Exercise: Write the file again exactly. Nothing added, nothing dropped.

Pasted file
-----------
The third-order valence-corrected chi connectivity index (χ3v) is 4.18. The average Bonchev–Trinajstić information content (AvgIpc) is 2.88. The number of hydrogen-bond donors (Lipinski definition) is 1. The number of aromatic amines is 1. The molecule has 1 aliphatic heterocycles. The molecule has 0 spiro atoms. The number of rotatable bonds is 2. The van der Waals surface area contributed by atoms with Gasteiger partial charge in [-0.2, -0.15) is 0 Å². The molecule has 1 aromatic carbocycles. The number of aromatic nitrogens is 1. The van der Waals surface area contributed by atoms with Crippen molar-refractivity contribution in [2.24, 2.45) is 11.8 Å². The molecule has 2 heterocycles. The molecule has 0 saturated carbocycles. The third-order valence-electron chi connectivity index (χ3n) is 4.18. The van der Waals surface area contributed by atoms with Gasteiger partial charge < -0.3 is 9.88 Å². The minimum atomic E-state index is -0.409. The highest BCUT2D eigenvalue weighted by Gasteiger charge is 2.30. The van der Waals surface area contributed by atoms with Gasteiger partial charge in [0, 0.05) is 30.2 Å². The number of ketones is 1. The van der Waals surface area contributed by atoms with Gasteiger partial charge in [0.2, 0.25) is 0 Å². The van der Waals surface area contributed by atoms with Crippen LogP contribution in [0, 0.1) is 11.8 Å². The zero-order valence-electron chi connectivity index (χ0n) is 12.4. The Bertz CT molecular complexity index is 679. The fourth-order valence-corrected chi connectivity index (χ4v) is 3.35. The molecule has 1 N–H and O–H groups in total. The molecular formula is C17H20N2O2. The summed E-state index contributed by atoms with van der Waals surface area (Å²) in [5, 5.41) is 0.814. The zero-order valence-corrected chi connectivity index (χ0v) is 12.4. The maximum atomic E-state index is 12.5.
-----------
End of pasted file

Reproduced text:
The third-order valence-corrected chi connectivity index (χ3v) is 4.18. The average Bonchev–Trinajstić information content (AvgIpc) is 2.88. The number of hydrogen-bond donors (Lipinski definition) is 1. The number of aromatic amines is 1. The molecule has 1 aliphatic heterocycles. The molecule has 0 spiro atoms. The number of rotatable bonds is 2. The van der Waals surface area contributed by atoms with Gasteiger partial charge in [-0.2, -0.15) is 0 Å². The molecule has 1 aromatic carbocycles. The number of aromatic nitrogens is 1. The van der Waals surface area contributed by atoms with Crippen molar-refractivity contribution in [2.24, 2.45) is 11.8 Å². The molecule has 2 heterocycles. The molecule has 0 saturated carbocycles. The third-order valence-electron chi connectivity index (χ3n) is 4.18. The van der Waals surface area contributed by atoms with Gasteiger partial charge < -0.3 is 9.88 Å². The minimum atomic E-state index is -0.409. The highest BCUT2D eigenvalue weighted by Gasteiger charge is 2.30. The van der Waals surface area contributed by atoms with Gasteiger partial charge in [0, 0.05) is 30.2 Å². The number of ketones is 1. The van der Waals surface area contributed by atoms with Gasteiger partial charge in [0.2, 0.25) is 0 Å². The van der Waals surface area contributed by atoms with Crippen LogP contribution in [0, 0.1) is 11.8 Å². The zero-order valence-electron chi connectivity index (χ0n) is 12.4. The Bertz CT molecular complexity index is 679. The fourth-order valence-corrected chi connectivity index (χ4v) is 3.35. The molecule has 1 N–H and O–H groups in total. The molecular formula is C17H20N2O2. The summed E-state index contributed by atoms with van der Waals surface area (Å²) in [5, 5.41) is 0.814. The zero-order valence-corrected chi connectivity index (χ0v) is 12.4. The maximum atomic E-state index is 12.5.